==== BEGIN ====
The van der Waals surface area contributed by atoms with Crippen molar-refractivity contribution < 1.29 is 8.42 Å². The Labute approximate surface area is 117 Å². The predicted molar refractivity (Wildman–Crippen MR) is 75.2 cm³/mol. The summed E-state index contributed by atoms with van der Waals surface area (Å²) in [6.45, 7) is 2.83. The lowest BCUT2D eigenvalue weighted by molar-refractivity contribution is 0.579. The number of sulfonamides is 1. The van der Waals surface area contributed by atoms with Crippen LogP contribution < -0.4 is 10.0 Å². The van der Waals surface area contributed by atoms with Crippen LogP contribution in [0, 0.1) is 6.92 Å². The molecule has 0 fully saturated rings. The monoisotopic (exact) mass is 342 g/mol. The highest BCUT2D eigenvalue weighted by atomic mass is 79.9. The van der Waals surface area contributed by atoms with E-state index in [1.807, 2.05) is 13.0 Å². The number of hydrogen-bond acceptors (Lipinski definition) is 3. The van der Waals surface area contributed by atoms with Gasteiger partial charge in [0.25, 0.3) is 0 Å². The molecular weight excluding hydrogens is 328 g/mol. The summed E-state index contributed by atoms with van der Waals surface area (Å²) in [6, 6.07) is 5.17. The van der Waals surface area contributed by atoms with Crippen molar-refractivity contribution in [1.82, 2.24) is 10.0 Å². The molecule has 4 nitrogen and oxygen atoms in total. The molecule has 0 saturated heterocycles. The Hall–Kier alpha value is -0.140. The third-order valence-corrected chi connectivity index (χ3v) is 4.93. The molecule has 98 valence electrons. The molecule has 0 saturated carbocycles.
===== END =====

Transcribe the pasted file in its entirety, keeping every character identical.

The van der Waals surface area contributed by atoms with Crippen molar-refractivity contribution < 1.29 is 8.42 Å². The Labute approximate surface area is 117 Å². The predicted molar refractivity (Wildman–Crippen MR) is 75.2 cm³/mol. The summed E-state index contributed by atoms with van der Waals surface area (Å²) in [6.45, 7) is 2.83. The lowest BCUT2D eigenvalue weighted by molar-refractivity contribution is 0.579. The number of sulfonamides is 1. The van der Waals surface area contributed by atoms with Crippen LogP contribution < -0.4 is 10.0 Å². The van der Waals surface area contributed by atoms with Crippen LogP contribution in [0, 0.1) is 6.92 Å². The molecule has 0 fully saturated rings. The monoisotopic (exact) mass is 342 g/mol. The highest BCUT2D eigenvalue weighted by atomic mass is 79.9. The van der Waals surface area contributed by atoms with E-state index in [1.807, 2.05) is 13.0 Å². The number of hydrogen-bond acceptors (Lipinski definition) is 3. The van der Waals surface area contributed by atoms with Gasteiger partial charge in [0.25, 0.3) is 0 Å². The molecular weight excluding hydrogens is 328 g/mol. The summed E-state index contributed by atoms with van der Waals surface area (Å²) in [6, 6.07) is 5.17. The van der Waals surface area contributed by atoms with Crippen molar-refractivity contribution in [1.82, 2.24) is 10.0 Å². The molecule has 4 nitrogen and oxygen atoms in total. The molecule has 0 saturated heterocycles. The Hall–Kier alpha value is -0.140. The third-order valence-corrected chi connectivity index (χ3v) is 4.93. The molecule has 98 valence electrons. The molecule has 0 saturated carbocycles.